Davis said the evolution of the home video server, specifically the market for a PVR with built-in DVD R/W, would in the short term supercede that of home networks.

Panelists said interoperability between entertainment devices, including user interface, usage models, DRM and copyrights, and codec need to be addressed on several levels.

“When you are targeting people's interest with a TV screen, they don't want more than five control buttons — up, down, left, right and center (action),” said Richard Titus, president of Schematic.

With rapid changes in entertainment delivery channels, panelists said many consumers believe DVD, VOD and PVR are the same thing.“We don't want consumers having to make a technology decision when buying media,” said Brian Lakamp, SVP, Sony Motion Pictures Entertainment.

“When you realize you can't get video on your iPod, it can get frustrating,” said J. Michael Collette, CEO of Ucentric, manufacturer of home media networking software.

He said concerns about content piracy shouldn't be an issue within an enclosed home network, and pale compared to the Internet.“[Media] needs to be transportable within a network,” Collette said.

Telco-Entertainment Partnership
It's not your father's phone company anymore.

As cable channels and satellite companies strive to become original content providers, telecommunication services, including Verizon, Bell South, SBC Qwest and Sprint are competing through increased broadband rollout and wireless applications, strong brands, and customer relationships, said panelists representing a spectrum of telco-related technology companies at CES.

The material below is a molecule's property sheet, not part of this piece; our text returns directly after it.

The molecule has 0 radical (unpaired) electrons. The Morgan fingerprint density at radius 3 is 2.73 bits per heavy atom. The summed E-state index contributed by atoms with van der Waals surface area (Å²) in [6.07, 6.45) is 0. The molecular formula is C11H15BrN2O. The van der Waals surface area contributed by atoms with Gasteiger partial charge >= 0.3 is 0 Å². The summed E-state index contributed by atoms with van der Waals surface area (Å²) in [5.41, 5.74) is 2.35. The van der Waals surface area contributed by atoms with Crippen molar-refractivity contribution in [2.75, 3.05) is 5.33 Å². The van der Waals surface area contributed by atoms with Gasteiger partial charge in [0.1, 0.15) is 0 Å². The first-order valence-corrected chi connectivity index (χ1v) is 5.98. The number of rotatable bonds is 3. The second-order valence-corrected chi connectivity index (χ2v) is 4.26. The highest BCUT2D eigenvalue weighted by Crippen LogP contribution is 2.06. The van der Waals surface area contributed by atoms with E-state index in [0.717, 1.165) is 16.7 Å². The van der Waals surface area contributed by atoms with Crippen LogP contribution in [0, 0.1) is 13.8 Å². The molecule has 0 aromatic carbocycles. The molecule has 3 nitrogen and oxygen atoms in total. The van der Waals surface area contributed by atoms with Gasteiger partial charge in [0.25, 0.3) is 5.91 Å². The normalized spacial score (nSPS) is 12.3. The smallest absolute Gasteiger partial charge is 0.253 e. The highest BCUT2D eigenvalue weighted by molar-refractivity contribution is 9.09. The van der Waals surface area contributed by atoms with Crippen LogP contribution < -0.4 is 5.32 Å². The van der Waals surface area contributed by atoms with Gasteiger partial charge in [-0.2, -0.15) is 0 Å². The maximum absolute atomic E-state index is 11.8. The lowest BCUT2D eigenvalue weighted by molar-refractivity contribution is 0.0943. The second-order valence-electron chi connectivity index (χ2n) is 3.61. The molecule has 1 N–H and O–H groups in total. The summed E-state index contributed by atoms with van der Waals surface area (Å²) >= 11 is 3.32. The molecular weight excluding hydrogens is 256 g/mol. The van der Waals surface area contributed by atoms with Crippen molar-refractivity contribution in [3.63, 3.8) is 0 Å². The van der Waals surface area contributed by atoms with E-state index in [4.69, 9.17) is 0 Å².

“Broadband services help drive down customer churn by 50 percent,” said Jonathan Hurd, VP with Adventis. “Telcos can help households have a much better experience and service with their entertainment.”

Jeff Weber, VP entertainment services at SBC, agreed.

“We need to bundle services. SBC has an agreement with EchoStar. It is not an a-la-carte world.

“We are very encouraged. It is absolutely intuitive for customers to buy videos from their telephone companies.

“It is a closed environment. We want our content partners to be very comfortable that their content is secure.”

Weber said telcos must address content providers' concerns, including delivery choices and VOD capabilities.Mark Turner, sales, western region, with BT Broadcast Services, said telcos can help deliver content through a unified platform.

“Content owners can't repurpose their content to fit all the various media platforms,” Turner said. “We can do that for them.”

And they'd better do it quick.

Comcast Corp., the nation's largest cable service, reportedly said it would begin offering voice over Internet protocol (VOIP), or Internet-based telephone service to 15 million households this year, with plans to extend service to all 40 million of its subscribers by the middle of 2006.